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Molecular phylogenetics of Erebidae (Lepidoptera, Noctuoidea)

Published on Jan 1, 2011
Reza Zahiri11
Estimated H-index: 11
J E Remy , M A R Ko
As a step towards understanding the higher-level phylogeny and evolu- tionary affinities of quadrifid noctuoid moths, we have undertaken the first large-scale molecular phylogenetic analysis of the moth family Erebidae, including almost all subfamilies, as well as most tribes and subtribes. DNA sequence data for one mitochondrial gene (COI ) and seven nuclear genes (EF-1α, wingless, RpS5, IDH, MDH, GAPDH and CAD) were analysed for a total of 237 taxa, principally type genera of higher taxa. Data matrices (6407 bp in total) were analysed by parsimony with equal weighting and model-based evolutionary methods (maximum likelihood), which revealed a well-resolved skeleton phylogenetic hypothesis with 18 major lineages, which we treat here as subfamilies of Erebidae. We thus present a new phylogeny for Erebidae consisting of 18 moderate to strongly supported subfami- lies: Scoliopteryginae, Rivulinae, Anobinae, Hypeninae, Lymantriinae, Pangraptinae, Herminiinae, Aganainae, Arctiinae, Calpinae, Hypocalinae, Eulepidotinae, Toxocamp- inae, Tinoliinae, Scolecocampinae, Hypenodinae, Boletobiinae and Erebinae. Where possible, each monophyletic lineage is diagnosed by autapomorphic morphological character states, and within each subfamily, monophyletic tribes and subtribes can be circumscribed, most of which can also be diagnosed by morphological apomorphies. All additional taxa sampled fell within one of the four previously recognized quadrifid families (mostly into Erebidae), which are now found to include two unusual monobasic taxa from New Guinea: Cocytiinae (now in Erebidae: Erebinae) and Eucocytiinae (now in Noctuidae: Pantheinae).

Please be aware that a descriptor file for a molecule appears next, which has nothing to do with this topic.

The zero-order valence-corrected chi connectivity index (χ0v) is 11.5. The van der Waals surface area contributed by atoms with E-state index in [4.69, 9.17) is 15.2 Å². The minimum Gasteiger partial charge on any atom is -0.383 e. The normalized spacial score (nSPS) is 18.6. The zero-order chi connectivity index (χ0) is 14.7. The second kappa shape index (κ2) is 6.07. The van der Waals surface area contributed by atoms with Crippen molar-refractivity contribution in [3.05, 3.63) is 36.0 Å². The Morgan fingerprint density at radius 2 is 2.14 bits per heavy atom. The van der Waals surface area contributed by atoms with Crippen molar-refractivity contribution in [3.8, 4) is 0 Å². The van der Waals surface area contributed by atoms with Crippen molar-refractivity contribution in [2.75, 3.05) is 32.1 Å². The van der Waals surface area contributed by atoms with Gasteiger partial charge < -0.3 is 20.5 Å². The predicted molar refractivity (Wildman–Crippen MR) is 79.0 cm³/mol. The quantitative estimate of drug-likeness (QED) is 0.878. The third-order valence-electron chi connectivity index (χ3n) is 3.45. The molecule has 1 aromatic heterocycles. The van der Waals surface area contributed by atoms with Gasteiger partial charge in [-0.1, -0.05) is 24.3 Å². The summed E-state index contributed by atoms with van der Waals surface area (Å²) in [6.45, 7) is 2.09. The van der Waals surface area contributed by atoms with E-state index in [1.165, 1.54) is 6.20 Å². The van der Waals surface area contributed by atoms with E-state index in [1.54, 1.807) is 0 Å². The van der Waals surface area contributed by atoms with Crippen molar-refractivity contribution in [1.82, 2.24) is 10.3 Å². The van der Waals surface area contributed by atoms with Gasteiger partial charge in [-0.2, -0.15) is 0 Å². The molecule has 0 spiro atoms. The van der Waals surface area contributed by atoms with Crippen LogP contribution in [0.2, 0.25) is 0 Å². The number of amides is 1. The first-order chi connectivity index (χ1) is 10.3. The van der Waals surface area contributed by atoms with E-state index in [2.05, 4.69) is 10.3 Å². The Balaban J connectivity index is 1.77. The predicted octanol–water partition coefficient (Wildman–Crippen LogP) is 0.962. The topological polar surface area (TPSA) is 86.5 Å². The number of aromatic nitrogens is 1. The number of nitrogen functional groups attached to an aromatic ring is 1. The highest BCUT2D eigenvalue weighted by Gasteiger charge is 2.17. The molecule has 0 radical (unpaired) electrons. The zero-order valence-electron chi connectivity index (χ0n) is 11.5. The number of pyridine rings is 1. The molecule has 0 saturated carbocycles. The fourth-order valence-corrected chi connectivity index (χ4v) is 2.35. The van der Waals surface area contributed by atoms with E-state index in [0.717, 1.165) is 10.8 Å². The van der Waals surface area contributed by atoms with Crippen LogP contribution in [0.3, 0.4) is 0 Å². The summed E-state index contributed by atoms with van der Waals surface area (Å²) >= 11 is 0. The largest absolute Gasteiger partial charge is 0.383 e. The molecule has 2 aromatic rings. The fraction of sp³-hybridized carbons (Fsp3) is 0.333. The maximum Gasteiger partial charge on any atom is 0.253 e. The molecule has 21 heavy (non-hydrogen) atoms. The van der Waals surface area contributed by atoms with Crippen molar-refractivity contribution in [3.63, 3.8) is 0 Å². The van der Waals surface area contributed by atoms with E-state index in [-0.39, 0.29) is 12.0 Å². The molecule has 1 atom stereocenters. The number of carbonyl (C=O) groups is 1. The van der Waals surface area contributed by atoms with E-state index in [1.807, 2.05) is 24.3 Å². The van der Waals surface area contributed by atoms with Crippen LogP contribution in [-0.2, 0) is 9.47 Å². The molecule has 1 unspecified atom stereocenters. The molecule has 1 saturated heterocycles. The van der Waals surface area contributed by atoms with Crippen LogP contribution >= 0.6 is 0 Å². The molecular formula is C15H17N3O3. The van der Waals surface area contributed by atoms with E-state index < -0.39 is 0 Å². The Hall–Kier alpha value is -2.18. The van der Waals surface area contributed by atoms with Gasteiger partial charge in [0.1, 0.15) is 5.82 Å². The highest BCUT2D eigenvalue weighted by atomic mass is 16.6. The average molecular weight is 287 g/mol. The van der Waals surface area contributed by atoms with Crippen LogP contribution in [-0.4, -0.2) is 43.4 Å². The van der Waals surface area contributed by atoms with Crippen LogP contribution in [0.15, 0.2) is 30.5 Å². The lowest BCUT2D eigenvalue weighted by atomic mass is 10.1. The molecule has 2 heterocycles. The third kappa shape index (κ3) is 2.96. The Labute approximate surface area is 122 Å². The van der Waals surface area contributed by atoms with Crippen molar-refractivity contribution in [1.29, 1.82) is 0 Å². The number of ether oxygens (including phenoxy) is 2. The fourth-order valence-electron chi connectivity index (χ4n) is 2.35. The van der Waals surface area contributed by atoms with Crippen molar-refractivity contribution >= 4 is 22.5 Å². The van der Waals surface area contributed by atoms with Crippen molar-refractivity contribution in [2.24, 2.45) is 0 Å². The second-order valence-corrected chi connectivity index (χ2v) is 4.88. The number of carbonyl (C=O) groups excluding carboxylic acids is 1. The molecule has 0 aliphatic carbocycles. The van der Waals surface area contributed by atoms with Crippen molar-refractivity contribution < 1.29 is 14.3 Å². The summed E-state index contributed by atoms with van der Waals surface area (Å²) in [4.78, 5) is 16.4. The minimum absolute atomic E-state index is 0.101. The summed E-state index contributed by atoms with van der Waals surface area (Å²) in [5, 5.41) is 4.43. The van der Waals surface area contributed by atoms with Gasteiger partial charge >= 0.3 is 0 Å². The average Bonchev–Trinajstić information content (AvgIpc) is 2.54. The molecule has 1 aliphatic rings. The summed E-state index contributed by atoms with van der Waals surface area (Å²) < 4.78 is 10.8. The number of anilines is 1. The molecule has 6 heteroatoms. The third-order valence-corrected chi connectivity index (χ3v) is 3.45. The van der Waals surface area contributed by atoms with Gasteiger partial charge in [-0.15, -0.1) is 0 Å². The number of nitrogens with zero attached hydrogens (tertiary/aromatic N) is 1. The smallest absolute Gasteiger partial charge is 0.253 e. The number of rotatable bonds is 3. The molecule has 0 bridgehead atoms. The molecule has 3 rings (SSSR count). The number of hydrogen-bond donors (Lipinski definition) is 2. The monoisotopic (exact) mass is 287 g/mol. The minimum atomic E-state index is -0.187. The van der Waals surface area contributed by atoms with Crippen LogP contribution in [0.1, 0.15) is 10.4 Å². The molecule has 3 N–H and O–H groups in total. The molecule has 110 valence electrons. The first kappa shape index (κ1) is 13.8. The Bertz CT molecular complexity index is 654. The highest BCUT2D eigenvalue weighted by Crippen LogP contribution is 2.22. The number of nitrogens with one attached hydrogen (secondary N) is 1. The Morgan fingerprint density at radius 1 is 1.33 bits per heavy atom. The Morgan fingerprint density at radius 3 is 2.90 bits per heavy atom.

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Published on Apr 29, 2011in Zootaxa 0.99
Michael Fibiger2
Estimated H-index: 2
(Wild Center)
This is the fourth part in a series of papers on the recently described family Micronoctuidae Fibiger, 2005. Part 4 includes the description of Tantaxinae, new subfamily, and Micronoctuinae, and 15 genera (13 new): Acusa, Tentasetae, Pseudobscura, Parens, Alienia, Tentaspina, Tentax, Flax, Medius, Sternitta, Dextella, Paradoxica, and Dorsum (all new). Two genera are redescribed: Micronola Amsel, 1935 and Micronoctua Fibiger, 1997. A total of 93 species are treated (81 new, one new subspecies; 12...
2 Citations Source Cite
Published on Mar 1, 2011in Zoologica Scripta 2.61
Reza Zahiri11
Estimated H-index: 11
(UTU: University of Turku),
Ian J. Kitching34
Estimated H-index: 34
+ 4 AuthorsNiklas Wahlberg43